[MUD-Dev] Re: PDMud (was Re: Bruce Sterling on Virtual Community goals)
shades at mythicgames.com
Fri Oct 23 10:42:11 New Zealand Daylight Time 1998
At 09:18 PM 10/22/98 -0700, you wrote:
>On Thu, 22 Oct 1998 22:45:34 -0400
>Darrin Hyrup<shades at mythicgames.com> wrote:
>> IMO, one of the main sufferings of softcode heavy muds is that they
>> use the internal language for too much. It slows down the server
>> and takes up a lot of CPU, cutting down the number of users one can
>> support and adding delays/lag.
>This is a myth originated by partially competant authors and users of
>softcode servers. It is a very long way from the truth. Go have a
>look at properly (ie efficiently) constructed and written softcode
>based MUDs (ColdX and BatMUD are good starters). Also look at the
>(very few) stats available from Marcus Ranum
It depends on what you're comparing, where, and how you're comparing it.
> Note: Some statistics for ColdX were posted to this list quite some
>time back by either Brandon Gillespie or Miro. There are also a few
>quoted messages from Marcus in the archives.
>Want the truth? Well written softcode servers are entirely capable of
>outperforming moderately well written hardcoded servers.
Hmm... I disagree. Take, for example, Chris Grey's posts about the
efficiency of his mud language. Its the fastest I've seen, and its still
12x slower than native code.
Now, that's not a problem when you only use the softcode for things that
not used so much, or when there is a small player base. But when you code
your event system, I/O, and most all significant interfaces with the
softcode, and you have more than a handful of users on the system, you're
going to see some CPU impact vs hardcode. I'm used to systems where the
operating goal is to support 1000+ simultaneous users per server without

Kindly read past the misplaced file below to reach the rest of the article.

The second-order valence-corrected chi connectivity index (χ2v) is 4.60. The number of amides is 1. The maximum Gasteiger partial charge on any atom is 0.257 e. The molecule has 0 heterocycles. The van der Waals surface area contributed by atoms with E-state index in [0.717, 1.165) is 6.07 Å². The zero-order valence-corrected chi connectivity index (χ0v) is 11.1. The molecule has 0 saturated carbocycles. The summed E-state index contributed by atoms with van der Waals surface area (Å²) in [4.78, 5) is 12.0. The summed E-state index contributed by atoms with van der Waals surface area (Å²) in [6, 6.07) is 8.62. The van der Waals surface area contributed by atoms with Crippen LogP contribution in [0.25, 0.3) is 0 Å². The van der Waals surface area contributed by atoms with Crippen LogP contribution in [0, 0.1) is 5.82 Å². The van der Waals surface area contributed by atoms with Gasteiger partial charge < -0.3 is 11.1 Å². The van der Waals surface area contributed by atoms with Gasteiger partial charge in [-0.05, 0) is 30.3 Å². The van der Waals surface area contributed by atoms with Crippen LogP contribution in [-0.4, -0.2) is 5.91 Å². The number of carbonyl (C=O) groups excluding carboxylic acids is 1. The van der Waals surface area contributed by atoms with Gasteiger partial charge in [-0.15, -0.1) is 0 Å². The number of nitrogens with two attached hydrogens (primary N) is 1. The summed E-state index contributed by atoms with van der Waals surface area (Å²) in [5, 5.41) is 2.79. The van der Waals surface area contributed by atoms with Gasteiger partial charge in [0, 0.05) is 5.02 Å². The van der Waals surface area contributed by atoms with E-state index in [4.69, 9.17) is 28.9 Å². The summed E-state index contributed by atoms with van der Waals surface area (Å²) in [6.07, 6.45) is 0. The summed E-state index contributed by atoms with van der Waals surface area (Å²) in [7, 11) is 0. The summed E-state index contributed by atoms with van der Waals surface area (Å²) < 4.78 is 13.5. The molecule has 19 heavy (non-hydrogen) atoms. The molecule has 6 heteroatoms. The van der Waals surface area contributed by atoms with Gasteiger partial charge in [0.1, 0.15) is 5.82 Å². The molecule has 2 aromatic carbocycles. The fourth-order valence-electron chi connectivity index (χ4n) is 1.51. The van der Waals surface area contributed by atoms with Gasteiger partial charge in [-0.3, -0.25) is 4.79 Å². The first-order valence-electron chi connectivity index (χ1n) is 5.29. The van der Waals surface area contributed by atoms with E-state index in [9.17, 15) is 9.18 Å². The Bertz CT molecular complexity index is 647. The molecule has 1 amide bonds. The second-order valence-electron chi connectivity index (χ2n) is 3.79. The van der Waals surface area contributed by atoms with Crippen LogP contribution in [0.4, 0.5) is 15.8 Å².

significant application induced delay. I hope you're not trying to tell me
that a well written heavy softcode mud will outperform a well written
hardcode mud with 1000+ simultaneous users.
Softcode is nice because it allows a great deal of flexibility, with little
CPU impact, but I still maintain that it should not be used for the
low-level coding, nor for heavily trafficked aspects of the system. An
intelligent combination of the two would be best.
>> The plug-in solution allows the mud programmer a choice in how they
>> wish to set their system up. If they wish, they can code more in
>> the internal language, or they can use existing mud-code, or use
>> pre-compiled plugins (or create their own) for speed. That way
>> neither flexibility nor efficiency are sacrificed, and the server
>> remains as simple and slim as possible.
>Such modular systems require what is essence is a message passing
>system for the communication between modules. It can be difficult
>(witness the Mach micro-kernel) to ensure that the message passing
>overhead does not become a significant fraction of the total
>processing effort. This will be especially difficult as the number of
>boundary crossings (inter-module) for a modular plug0in-style server
>will be difficult to keep low.
Oh, no doubt. Seems like a great design challenge to me.
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